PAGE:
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Decentralized PR: How Twitter Becomes the Tech Newsroom Still sending that press release? In 2022 you might want to reconsider.

By Liliana Pertenava Edited by Russell Sicklick

Opinions expressed by Entrepreneur contributors are their own.

Let's start with definitions. Centralized PR means all press communications going through one authorized channel, often a PR professional, in the form of official press statements. Journalists have to rely on a single gatekeeper and wait until they get access to information.

Businesses in 2021 still relied on centralized press communications to launch products and deliver corporate news. Meanwhile, the tech industry offers news to break almost every day, whether it's Facebook rebranding, or Donald Trump releasing a social network, or Apple unveiling a new MacBook. Can the official PR comms cut through the noise?

Hardly ever. It might look like I'm shooting myself in the leg, but a centralized PR approach is no longer relevant for the tech industry. Innovative and fluid in their sense, technology and media live and breathe with trends, punchy reactions and staying on top of the agenda. This is where decentralized PR comes in handy.

What is decentralized PR?

Decentralized PR means the company has multiple legit sources of information for press — notably, on social media platforms. Those sources can include, but are not limited to:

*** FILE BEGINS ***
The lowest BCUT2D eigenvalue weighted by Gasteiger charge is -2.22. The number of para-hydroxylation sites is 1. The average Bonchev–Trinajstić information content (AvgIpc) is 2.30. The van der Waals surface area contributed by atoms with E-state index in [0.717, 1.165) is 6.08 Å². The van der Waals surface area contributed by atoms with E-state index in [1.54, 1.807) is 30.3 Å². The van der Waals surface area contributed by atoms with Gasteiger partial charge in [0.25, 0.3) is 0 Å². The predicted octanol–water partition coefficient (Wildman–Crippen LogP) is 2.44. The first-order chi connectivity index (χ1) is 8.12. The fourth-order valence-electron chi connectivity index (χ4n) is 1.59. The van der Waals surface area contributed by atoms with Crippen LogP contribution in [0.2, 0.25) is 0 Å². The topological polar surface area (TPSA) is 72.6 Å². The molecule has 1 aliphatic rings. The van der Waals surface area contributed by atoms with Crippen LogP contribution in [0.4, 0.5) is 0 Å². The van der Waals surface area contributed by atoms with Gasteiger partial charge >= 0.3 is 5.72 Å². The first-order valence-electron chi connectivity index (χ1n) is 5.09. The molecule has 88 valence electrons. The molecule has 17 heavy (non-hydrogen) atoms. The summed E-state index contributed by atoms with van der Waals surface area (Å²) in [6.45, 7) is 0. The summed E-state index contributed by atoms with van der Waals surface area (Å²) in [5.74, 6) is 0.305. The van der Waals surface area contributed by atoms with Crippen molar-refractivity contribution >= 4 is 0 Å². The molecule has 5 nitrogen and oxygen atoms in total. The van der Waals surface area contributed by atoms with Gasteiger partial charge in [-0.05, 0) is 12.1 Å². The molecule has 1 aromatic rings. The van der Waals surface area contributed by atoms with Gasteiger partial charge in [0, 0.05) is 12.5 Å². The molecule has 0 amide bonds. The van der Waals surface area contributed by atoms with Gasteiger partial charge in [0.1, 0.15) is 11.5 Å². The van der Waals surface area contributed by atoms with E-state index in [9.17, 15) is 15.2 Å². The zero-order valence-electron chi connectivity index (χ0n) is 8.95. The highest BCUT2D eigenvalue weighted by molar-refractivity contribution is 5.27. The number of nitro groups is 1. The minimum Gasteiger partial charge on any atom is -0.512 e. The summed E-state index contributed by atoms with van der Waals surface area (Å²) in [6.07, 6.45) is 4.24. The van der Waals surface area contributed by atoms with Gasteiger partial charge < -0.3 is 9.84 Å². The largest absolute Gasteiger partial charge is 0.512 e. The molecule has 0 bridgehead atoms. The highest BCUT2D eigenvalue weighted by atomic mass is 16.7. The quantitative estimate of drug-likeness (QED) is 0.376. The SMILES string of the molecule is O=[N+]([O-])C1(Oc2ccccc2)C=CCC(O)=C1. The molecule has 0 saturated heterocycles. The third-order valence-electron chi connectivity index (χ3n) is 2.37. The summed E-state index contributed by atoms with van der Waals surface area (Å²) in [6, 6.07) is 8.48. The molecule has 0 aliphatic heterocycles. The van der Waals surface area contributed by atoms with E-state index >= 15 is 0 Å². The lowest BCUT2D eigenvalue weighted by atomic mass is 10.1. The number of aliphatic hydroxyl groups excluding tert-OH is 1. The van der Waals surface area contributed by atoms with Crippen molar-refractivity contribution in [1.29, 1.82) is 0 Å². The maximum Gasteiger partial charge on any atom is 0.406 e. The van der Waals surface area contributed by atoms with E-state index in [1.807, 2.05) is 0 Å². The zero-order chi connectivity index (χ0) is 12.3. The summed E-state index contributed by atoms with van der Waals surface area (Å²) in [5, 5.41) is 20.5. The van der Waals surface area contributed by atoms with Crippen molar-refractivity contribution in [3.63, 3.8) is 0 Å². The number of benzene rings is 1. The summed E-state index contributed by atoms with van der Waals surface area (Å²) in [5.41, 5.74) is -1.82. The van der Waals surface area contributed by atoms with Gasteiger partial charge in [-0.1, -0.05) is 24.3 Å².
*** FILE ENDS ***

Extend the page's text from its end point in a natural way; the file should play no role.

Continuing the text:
• Corporate social media profiles used to respond to media, e.g., Viber was able to convey its position directly to a reporter when it was of great importance to users.

  • Personal social media profiles of CEO and C-suite, e.g., the infamous Twitter of Elon Musk, where the posts can cause dramatic shifts in stock markets.

  • Personal social media profiles of functional leaders and PR representatives, e.g., Matt Cutts' Twitter was a major source of insights on Google search algorithm updates until his resignation in 2016.

  • Reddit AMAs or threads handled by the company's experts, etc.

Among great examples I saw recently, quite a few belong to Apple, which changed its press communications policy last year. When unveiling new MacBook Pros in October, Apple posted a message on Twitter minutes before emailing journalists. It also uses Twitter to post video announcements that are exclusive to the platform.

Moreover, Apple is breaking news not only through official brand pages, but also through the company's employees. Google picked up the trend by announcing Pixel 6 in the form of a funny chain of tweets between all Google services.